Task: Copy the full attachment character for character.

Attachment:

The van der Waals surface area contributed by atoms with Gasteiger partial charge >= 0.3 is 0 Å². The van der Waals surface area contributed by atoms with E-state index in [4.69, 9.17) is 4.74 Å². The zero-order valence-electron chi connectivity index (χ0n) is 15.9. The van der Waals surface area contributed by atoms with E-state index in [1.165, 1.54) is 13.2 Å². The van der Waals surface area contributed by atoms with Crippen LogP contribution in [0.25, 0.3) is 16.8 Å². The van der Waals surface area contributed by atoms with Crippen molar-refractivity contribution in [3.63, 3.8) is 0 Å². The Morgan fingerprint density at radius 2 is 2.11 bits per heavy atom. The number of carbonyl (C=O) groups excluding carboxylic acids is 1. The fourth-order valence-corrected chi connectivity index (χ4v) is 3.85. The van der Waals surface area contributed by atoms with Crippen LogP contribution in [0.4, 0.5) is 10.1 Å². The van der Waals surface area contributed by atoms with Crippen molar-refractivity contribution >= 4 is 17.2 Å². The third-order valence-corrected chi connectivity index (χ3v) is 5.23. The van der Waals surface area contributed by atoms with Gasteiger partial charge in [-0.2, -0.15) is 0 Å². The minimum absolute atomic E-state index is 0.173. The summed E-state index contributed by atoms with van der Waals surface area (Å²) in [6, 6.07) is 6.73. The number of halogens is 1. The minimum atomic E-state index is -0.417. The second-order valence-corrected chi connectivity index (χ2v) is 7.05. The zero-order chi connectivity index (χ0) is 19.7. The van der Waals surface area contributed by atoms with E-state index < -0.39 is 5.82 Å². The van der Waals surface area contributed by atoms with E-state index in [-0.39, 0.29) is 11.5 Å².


The van der Waals surface area contributed by atoms with Gasteiger partial charge >= 0.3 is 0 Å². The van der Waals surface area contributed by atoms with E-state index in [4.69, 9.17) is 4.74 Å². The zero-order valence-electron chi connectivity index (χ0n) is 15.9. The van der Waals surface area contributed by atoms with E-state index in [1.165, 1.54) is 13.2 Å². The van der Waals surface area contributed by atoms with Crippen LogP contribution in [0.25, 0.3) is 16.8 Å². The van der Waals surface area contributed by atoms with Crippen molar-refractivity contribution in [3.63, 3.8) is 0 Å². The Morgan fingerprint density at radius 2 is 2.11 bits per heavy atom. The number of carbonyl (C=O) groups excluding carboxylic acids is 1. The fourth-order valence-corrected chi connectivity index (χ4v) is 3.85. The van der Waals surface area contributed by atoms with Crippen LogP contribution in [0.4, 0.5) is 10.1 Å². The van der Waals surface area contributed by atoms with Crippen molar-refractivity contribution >= 4 is 17.2 Å². The third-order valence-corrected chi connectivity index (χ3v) is 5.23. The van der Waals surface area contributed by atoms with Gasteiger partial charge in [-0.2, -0.15) is 0 Å². The minimum absolute atomic E-state index is 0.173. The summed E-state index contributed by atoms with van der Waals surface area (Å²) in [6, 6.07) is 6.73. The number of halogens is 1. The minimum atomic E-state index is -0.417. The second-order valence-corrected chi connectivity index (χ2v) is 7.05. The zero-order chi connectivity index (χ0) is 19.7. The van der Waals surface area contributed by atoms with E-state index < -0.39 is 5.82 Å². The van der Waals surface area contributed by atoms with E-state index in [-0.39, 0.29) is 11.5 Å².